San Francisco Bay Area Could Lose Marshes to Sea-Level Rise
Featured by USGS, a member of the U.S. Global Change Research Program
According to a new U.S. Geological Survey report, San Francisco Bay - which has already lost the majority of its marsh habitat since the 19th Century - could lose even more marshes by the year 2100, due to sea level rise.
Researchers from the USGS Western Ecological Research Center and the USGS California Water Science Center surveyed the elevation, water levels, sediment and vegetation at 12 marshes near Petaluma River, San Pablo Bay, Napa River and South San Francisco Bay.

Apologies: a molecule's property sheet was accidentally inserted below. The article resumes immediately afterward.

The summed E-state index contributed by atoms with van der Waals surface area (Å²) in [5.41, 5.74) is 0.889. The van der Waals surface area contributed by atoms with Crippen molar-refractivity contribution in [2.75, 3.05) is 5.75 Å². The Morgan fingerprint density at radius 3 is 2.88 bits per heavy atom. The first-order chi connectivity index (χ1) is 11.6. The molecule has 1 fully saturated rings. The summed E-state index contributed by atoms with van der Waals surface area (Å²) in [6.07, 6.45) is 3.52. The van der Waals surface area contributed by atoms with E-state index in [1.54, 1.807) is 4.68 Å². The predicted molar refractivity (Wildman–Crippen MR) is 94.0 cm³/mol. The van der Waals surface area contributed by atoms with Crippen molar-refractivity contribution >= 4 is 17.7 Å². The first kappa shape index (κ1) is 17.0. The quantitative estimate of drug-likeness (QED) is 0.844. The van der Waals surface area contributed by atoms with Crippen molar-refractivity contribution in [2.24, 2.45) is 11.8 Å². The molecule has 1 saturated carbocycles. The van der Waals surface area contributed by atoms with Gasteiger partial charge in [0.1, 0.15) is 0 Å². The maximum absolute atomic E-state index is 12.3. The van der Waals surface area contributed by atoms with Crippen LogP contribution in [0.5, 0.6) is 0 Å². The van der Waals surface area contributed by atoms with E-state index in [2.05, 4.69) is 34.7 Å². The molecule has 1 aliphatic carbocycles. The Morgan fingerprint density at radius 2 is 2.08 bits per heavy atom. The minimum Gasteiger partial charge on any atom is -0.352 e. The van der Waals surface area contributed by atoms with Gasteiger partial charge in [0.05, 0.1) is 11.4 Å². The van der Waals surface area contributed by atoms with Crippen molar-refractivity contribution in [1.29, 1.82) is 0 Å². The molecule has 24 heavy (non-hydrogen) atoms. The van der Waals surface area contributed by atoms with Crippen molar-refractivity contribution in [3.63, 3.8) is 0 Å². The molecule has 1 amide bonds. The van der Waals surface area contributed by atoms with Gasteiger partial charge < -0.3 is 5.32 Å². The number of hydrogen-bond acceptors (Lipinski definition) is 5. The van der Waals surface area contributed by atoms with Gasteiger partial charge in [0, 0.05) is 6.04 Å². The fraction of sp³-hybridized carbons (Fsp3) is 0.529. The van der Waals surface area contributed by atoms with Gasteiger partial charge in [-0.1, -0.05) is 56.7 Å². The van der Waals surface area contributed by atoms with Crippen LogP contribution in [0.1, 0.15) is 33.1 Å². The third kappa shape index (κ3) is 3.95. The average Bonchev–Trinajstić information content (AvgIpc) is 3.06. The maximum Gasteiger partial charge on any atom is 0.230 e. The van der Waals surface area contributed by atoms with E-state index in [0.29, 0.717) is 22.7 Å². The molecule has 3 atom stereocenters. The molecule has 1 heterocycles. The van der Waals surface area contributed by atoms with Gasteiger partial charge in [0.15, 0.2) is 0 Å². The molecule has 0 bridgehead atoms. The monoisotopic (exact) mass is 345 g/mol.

Using a new computer model, the scientists found that 95 percent (4,798 acres) of these 12 marshes will be inundated by 2100 under a four-foot sea-level rise scenario — losing their vegetation and being converted into tidal mudflat habitats.